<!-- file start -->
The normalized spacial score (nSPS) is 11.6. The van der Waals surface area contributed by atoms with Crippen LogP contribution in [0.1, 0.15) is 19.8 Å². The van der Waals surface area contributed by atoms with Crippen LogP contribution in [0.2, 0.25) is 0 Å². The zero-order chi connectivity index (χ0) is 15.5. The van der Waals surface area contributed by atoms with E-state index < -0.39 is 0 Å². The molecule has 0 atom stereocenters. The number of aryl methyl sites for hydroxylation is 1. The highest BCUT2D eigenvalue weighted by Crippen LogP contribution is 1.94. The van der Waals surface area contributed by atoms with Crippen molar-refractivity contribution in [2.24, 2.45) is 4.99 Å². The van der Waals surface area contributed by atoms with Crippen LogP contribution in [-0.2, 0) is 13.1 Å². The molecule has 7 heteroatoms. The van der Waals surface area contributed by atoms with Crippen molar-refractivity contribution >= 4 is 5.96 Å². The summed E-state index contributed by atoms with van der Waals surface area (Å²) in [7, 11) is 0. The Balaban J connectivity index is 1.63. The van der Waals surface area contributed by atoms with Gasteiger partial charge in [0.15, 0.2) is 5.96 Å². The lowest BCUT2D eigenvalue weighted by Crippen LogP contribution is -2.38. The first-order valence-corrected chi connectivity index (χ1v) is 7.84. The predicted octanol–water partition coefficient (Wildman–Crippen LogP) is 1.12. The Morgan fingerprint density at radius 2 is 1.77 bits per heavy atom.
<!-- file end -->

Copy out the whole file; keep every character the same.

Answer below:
The normalized spacial score (nSPS) is 11.6. The van der Waals surface area contributed by atoms with Crippen LogP contribution in [0.1, 0.15) is 19.8 Å². The van der Waals surface area contributed by atoms with Crippen LogP contribution in [0.2, 0.25) is 0 Å². The zero-order chi connectivity index (χ0) is 15.5. The van der Waals surface area contributed by atoms with E-state index < -0.39 is 0 Å². The molecule has 0 atom stereocenters. The number of aryl methyl sites for hydroxylation is 1. The highest BCUT2D eigenvalue weighted by Crippen LogP contribution is 1.94. The van der Waals surface area contributed by atoms with Crippen molar-refractivity contribution in [2.24, 2.45) is 4.99 Å². The van der Waals surface area contributed by atoms with Crippen LogP contribution in [-0.2, 0) is 13.1 Å². The molecule has 7 heteroatoms. The van der Waals surface area contributed by atoms with Crippen molar-refractivity contribution >= 4 is 5.96 Å². The summed E-state index contributed by atoms with van der Waals surface area (Å²) in [7, 11) is 0. The Balaban J connectivity index is 1.63. The van der Waals surface area contributed by atoms with Gasteiger partial charge in [0.15, 0.2) is 5.96 Å². The lowest BCUT2D eigenvalue weighted by Crippen LogP contribution is -2.38. The first-order valence-corrected chi connectivity index (χ1v) is 7.84. The predicted octanol–water partition coefficient (Wildman–Crippen LogP) is 1.12. The Morgan fingerprint density at radius 2 is 1.77 bits per heavy atom.